You aren't going to know what your voice can do until you actually create a place for it to reside!

So,  drop the wrapping of the style for a moment,  as scary as that may be,  and dare to find what what is REALLY underneath....

Sunday, June 14, 2015

What is Authentically YOU?

Sunday musings...

and if you think by clicking on this post, that question is going to be specifically answered for you by me,  you have more work to do and need to give your head a shake!

This week,  a fascinating thread on a forum page was discussing what was required in the audition room - more about how to dress etc.  Of course,  those that have little experience have the most to say,  and frankly,  are generally more than green, but simply incorrect in their reasoning.

If you think you know what an audition panel wants,  you need to go and sit down.

However, as someone who has been on these panels,  has adjudicated competitions for over a quarter of a century, and knows many a conductor,  artistic director, director, casting director, general director and those others who may sit at the table,  I feel I can offer some advice. 

I am amazed at the absolute false information that is either being 'taught' or being misunderstood by young singers.  It saddens me. 

What is told to me over and over again,  is that the panel at the table is really wanting to meet YOU.

They don't want a character.

They don't want pretend.

They don't want phony.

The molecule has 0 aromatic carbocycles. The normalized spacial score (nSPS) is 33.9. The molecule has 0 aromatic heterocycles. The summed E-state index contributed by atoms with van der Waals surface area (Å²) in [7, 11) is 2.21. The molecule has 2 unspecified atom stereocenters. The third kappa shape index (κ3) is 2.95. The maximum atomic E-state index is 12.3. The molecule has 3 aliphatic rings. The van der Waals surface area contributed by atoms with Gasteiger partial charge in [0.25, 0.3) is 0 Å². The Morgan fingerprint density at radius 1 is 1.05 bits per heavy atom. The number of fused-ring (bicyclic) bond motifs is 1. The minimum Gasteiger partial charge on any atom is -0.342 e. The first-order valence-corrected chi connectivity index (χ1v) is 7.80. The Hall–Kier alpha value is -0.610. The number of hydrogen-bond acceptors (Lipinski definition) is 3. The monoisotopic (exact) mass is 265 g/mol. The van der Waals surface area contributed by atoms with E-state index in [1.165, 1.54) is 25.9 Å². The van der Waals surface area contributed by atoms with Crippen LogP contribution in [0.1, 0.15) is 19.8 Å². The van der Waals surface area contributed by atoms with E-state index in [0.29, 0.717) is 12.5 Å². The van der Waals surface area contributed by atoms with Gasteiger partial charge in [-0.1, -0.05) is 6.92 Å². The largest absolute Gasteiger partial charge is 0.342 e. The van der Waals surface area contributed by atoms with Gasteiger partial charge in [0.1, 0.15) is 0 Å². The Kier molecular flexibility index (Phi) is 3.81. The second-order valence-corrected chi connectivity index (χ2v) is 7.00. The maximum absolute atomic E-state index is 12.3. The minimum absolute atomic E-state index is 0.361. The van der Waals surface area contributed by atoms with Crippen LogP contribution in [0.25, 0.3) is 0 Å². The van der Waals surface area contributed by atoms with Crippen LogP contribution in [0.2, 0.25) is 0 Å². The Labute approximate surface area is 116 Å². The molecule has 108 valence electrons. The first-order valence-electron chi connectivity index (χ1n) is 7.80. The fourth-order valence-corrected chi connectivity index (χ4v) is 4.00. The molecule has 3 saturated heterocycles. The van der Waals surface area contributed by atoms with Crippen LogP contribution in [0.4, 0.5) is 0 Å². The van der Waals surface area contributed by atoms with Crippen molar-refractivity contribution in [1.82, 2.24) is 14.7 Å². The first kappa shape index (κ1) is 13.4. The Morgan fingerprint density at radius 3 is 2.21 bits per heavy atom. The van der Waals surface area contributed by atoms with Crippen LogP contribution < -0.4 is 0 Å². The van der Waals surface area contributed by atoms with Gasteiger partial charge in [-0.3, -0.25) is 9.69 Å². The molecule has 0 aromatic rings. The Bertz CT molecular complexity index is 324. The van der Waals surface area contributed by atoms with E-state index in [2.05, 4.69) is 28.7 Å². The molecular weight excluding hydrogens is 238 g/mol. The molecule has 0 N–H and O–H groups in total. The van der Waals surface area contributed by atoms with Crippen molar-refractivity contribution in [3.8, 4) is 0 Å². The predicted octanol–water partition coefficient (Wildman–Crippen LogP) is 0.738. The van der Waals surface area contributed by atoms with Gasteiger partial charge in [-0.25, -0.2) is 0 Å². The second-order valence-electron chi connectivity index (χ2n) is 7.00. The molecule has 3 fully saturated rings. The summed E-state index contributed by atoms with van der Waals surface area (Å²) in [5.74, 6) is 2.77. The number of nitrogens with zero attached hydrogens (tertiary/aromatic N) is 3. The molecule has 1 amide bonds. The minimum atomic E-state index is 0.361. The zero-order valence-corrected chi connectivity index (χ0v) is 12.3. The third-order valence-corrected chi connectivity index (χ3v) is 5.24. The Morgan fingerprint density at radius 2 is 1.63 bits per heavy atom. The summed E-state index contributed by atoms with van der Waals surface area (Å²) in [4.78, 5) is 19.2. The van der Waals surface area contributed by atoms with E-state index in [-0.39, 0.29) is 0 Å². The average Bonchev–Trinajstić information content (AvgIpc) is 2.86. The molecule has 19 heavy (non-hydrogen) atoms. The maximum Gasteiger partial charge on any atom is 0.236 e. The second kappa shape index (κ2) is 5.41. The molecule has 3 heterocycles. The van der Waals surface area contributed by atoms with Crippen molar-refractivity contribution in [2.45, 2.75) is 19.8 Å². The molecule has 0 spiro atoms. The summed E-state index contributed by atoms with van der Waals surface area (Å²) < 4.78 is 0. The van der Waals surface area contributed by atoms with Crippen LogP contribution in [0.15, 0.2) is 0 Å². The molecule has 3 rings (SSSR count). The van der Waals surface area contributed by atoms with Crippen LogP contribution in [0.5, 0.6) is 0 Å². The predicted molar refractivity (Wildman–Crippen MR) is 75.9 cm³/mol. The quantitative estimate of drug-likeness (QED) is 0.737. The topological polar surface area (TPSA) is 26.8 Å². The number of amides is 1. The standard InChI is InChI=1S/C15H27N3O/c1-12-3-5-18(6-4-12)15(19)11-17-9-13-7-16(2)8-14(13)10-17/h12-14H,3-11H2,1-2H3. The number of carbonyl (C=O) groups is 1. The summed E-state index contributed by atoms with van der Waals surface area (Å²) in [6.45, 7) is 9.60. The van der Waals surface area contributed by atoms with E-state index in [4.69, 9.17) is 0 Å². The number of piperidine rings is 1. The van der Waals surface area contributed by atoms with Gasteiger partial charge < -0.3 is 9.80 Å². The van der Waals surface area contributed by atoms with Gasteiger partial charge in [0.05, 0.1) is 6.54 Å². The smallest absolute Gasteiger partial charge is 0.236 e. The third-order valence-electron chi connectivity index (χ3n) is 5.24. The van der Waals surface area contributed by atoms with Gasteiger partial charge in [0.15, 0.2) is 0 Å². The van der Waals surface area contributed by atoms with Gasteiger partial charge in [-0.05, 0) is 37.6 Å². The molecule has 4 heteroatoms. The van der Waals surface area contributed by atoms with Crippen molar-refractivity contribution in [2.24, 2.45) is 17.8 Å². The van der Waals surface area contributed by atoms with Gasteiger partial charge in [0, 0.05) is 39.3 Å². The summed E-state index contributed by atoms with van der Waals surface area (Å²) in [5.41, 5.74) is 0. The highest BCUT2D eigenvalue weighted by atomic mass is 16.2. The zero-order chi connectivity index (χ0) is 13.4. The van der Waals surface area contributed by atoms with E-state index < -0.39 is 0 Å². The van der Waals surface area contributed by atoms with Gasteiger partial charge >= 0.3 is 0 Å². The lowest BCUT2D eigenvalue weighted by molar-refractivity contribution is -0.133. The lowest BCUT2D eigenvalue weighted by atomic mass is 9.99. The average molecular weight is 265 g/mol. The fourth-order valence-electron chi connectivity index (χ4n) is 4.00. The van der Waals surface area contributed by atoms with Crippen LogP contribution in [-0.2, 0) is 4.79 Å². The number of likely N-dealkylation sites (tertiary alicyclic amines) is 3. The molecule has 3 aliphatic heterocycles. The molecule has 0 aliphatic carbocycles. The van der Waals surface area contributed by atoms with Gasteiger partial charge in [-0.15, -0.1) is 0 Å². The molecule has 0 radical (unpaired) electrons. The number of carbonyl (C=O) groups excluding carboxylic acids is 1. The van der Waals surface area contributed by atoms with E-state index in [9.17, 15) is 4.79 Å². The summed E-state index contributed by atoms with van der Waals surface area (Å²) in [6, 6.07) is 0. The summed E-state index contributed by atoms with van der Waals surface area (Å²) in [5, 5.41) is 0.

They don't want desperate.

They don't want annoying.

They don't want know-it-alls.

They want YOU.  (If you are any of the above - knock it off!)

So,  how do you find that?

In an audition,  you have a short period of time in which to make an impression.  Preferably, it's a memorable one, and a positive one.

The authenticity of you is crucial.  Some people find that early in their lives and let it evolve;  some people don't;  some people don't even know they aren't reading "authentic" because they are too caught up in what they think they "should" be doing.

Two things need to go hand in hand:  honoring the OCCASION,  and honoring YOUR AUTHENTICITY.

These are not opposites. 

Figuring out your "style" - how you dress, how you behave, how you enter a room - is an extension of who you are, who you are becoming, and how comfortable you are with that.

Some people need to stand close to the wall.  Some people have no walls.  Embrace who you are!  Figure out who that is,  and how you can infuse that self into how you present yourself and how you embody what you sing when you are in that room.

Of course, the 'schooled'  ones believe everything is ultra-conservative,  and must be "by the book".  If that makes you comfortable,  use it.  We always know when you are green in the audition room by how uncomfortable and stiff the entire energy you bring with you, is.

Just because you were taught a certain way,  doesn't make it so.  Did you every ask why?  If you don't have an answer it's not behavior.  If it's not behavior, it's put on.  If it's put on, it's not real.  If it's not real,  it's schmacting.  If it's schmacting,  nobody is going to pay attention.